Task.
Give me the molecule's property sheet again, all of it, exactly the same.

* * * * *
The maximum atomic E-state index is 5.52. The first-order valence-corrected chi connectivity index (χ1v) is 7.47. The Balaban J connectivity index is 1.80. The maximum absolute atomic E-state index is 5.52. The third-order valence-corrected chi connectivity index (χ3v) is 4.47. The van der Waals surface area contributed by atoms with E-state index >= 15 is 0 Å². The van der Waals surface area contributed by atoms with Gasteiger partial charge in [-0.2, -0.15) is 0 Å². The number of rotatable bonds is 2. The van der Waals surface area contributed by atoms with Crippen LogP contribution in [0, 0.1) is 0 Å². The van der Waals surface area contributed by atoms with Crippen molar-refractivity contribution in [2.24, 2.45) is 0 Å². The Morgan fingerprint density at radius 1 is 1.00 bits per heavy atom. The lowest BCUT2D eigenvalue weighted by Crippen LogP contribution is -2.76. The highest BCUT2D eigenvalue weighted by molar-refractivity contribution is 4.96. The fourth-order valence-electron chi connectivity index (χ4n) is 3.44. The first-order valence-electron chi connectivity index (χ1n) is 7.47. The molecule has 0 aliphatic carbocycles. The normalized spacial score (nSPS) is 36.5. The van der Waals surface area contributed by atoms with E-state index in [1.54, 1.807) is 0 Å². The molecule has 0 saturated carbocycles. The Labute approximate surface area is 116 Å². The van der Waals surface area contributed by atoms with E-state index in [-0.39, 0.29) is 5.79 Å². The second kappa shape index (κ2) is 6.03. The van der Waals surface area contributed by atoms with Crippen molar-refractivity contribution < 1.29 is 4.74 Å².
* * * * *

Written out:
The maximum atomic E-state index is 5.52. The first-order valence-corrected chi connectivity index (χ1v) is 7.47. The Balaban J connectivity index is 1.80. The maximum absolute atomic E-state index is 5.52. The third-order valence-corrected chi connectivity index (χ3v) is 4.47. The van der Waals surface area contributed by atoms with E-state index >= 15 is 0 Å². The van der Waals surface area contributed by atoms with Gasteiger partial charge in [-0.2, -0.15) is 0 Å². The number of rotatable bonds is 2. The van der Waals surface area contributed by atoms with Crippen LogP contribution in [0, 0.1) is 0 Å². The van der Waals surface area contributed by atoms with Crippen molar-refractivity contribution in [2.24, 2.45) is 0 Å². The Morgan fingerprint density at radius 1 is 1.00 bits per heavy atom. The lowest BCUT2D eigenvalue weighted by Crippen LogP contribution is -2.76. The highest BCUT2D eigenvalue weighted by molar-refractivity contribution is 4.96. The fourth-order valence-electron chi connectivity index (χ4n) is 3.44. The first-order valence-electron chi connectivity index (χ1n) is 7.47. The molecule has 0 aliphatic carbocycles. The normalized spacial score (nSPS) is 36.5. The van der Waals surface area contributed by atoms with E-state index in [1.54, 1.807) is 0 Å². The molecule has 0 saturated carbocycles. The Labute approximate surface area is 116 Å². The van der Waals surface area contributed by atoms with E-state index in [-0.39, 0.29) is 5.79 Å². The second kappa shape index (κ2) is 6.03. The van der Waals surface area contributed by atoms with Crippen molar-refractivity contribution < 1.29 is 4.74 Å².